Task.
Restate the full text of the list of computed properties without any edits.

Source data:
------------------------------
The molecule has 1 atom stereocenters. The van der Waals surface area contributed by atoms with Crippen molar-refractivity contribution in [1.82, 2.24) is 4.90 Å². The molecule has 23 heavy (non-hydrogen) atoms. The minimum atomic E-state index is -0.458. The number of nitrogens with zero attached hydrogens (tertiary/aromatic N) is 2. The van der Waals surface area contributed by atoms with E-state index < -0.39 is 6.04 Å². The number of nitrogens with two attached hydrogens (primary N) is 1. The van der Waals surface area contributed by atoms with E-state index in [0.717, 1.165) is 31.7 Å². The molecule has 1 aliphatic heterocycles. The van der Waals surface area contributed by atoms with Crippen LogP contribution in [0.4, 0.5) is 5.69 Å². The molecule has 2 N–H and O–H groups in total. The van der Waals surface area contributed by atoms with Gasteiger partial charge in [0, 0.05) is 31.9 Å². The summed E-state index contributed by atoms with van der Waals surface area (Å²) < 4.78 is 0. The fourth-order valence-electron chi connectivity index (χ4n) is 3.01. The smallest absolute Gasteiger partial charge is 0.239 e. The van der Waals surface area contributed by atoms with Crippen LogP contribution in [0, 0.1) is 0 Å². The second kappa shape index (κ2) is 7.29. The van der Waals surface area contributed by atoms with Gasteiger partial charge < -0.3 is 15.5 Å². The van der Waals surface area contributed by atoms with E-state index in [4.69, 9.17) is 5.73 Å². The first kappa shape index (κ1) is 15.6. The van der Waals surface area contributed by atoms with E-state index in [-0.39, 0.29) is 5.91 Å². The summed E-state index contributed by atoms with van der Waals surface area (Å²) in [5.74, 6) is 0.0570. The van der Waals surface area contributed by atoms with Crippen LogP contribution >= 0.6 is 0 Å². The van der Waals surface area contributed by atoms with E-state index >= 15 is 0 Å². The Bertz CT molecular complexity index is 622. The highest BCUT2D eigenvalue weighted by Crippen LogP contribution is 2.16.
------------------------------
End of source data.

The molecule has 1 atom stereocenters. The van der Waals surface area contributed by atoms with Crippen molar-refractivity contribution in [1.82, 2.24) is 4.90 Å². The molecule has 23 heavy (non-hydrogen) atoms. The minimum atomic E-state index is -0.458. The number of nitrogens with zero attached hydrogens (tertiary/aromatic N) is 2. The van der Waals surface area contributed by atoms with E-state index < -0.39 is 6.04 Å². The number of nitrogens with two attached hydrogens (primary N) is 1. The van der Waals surface area contributed by atoms with E-state index in [0.717, 1.165) is 31.7 Å². The molecule has 1 aliphatic heterocycles. The van der Waals surface area contributed by atoms with Crippen LogP contribution in [0.4, 0.5) is 5.69 Å². The molecule has 2 N–H and O–H groups in total. The van der Waals surface area contributed by atoms with Gasteiger partial charge in [0, 0.05) is 31.9 Å². The summed E-state index contributed by atoms with van der Waals surface area (Å²) < 4.78 is 0. The fourth-order valence-electron chi connectivity index (χ4n) is 3.01. The smallest absolute Gasteiger partial charge is 0.239 e. The van der Waals surface area contributed by atoms with Crippen LogP contribution in [0, 0.1) is 0 Å². The second kappa shape index (κ2) is 7.29. The van der Waals surface area contributed by atoms with Gasteiger partial charge < -0.3 is 15.5 Å². The van der Waals surface area contributed by atoms with E-state index in [4.69, 9.17) is 5.73 Å². The first kappa shape index (κ1) is 15.6. The van der Waals surface area contributed by atoms with E-state index in [-0.39, 0.29) is 5.91 Å². The summed E-state index contributed by atoms with van der Waals surface area (Å²) in [5.74, 6) is 0.0570. The van der Waals surface area contributed by atoms with Crippen LogP contribution >= 0.6 is 0 Å². The van der Waals surface area contributed by atoms with E-state index >= 15 is 0 Å². The Bertz CT molecular complexity index is 622. The highest BCUT2D eigenvalue weighted by Crippen LogP contribution is 2.16.